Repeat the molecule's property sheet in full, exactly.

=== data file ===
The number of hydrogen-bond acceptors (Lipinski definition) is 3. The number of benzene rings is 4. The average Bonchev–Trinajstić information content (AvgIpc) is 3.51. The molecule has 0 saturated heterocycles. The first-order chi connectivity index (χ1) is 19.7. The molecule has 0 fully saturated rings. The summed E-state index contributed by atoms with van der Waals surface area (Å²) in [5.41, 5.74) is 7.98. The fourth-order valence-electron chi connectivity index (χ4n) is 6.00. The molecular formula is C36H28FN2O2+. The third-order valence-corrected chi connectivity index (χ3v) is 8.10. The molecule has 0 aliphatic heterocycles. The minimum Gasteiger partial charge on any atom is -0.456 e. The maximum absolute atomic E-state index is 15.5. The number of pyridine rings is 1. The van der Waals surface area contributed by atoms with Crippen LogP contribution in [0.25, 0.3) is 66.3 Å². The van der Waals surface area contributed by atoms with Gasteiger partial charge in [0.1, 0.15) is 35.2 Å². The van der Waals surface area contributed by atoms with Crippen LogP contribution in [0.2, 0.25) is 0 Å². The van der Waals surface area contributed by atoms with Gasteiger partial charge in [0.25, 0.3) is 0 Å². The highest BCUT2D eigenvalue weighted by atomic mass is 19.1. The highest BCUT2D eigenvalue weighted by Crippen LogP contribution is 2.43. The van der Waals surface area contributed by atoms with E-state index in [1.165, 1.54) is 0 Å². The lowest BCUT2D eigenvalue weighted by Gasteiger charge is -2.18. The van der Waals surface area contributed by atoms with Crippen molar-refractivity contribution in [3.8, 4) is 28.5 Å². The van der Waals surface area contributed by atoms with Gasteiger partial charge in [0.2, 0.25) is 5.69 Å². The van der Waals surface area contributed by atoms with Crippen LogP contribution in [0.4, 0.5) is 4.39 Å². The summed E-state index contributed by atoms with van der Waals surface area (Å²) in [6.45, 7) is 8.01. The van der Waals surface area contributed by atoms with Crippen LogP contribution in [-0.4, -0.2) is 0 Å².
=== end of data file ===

The number of hydrogen-bond acceptors (Lipinski definition) is 3. The number of benzene rings is 4. The average Bonchev–Trinajstić information content (AvgIpc) is 3.51. The molecule has 0 saturated heterocycles. The first-order chi connectivity index (χ1) is 19.7. The molecule has 0 fully saturated rings. The summed E-state index contributed by atoms with van der Waals surface area (Å²) in [5.41, 5.74) is 7.98. The fourth-order valence-electron chi connectivity index (χ4n) is 6.00. The molecular formula is C36H28FN2O2+. The third-order valence-corrected chi connectivity index (χ3v) is 8.10. The molecule has 0 aliphatic heterocycles. The minimum Gasteiger partial charge on any atom is -0.456 e. The maximum absolute atomic E-state index is 15.5. The number of pyridine rings is 1. The van der Waals surface area contributed by atoms with Crippen LogP contribution in [0.25, 0.3) is 66.3 Å². The van der Waals surface area contributed by atoms with Gasteiger partial charge in [0.1, 0.15) is 35.2 Å². The van der Waals surface area contributed by atoms with Crippen LogP contribution in [0.2, 0.25) is 0 Å². The van der Waals surface area contributed by atoms with Gasteiger partial charge in [0.25, 0.3) is 0 Å². The highest BCUT2D eigenvalue weighted by atomic mass is 19.1. The highest BCUT2D eigenvalue weighted by Crippen LogP contribution is 2.43. The van der Waals surface area contributed by atoms with E-state index in [1.165, 1.54) is 0 Å². The lowest BCUT2D eigenvalue weighted by Gasteiger charge is -2.18. The van der Waals surface area contributed by atoms with Crippen molar-refractivity contribution in [3.8, 4) is 28.5 Å². The van der Waals surface area contributed by atoms with Gasteiger partial charge in [0.2, 0.25) is 5.69 Å². The van der Waals surface area contributed by atoms with Crippen LogP contribution in [0.4, 0.5) is 4.39 Å². The summed E-state index contributed by atoms with van der Waals surface area (Å²) in [6.45, 7) is 8.01. The van der Waals surface area contributed by atoms with Crippen LogP contribution in [-0.4, -0.2) is 0 Å².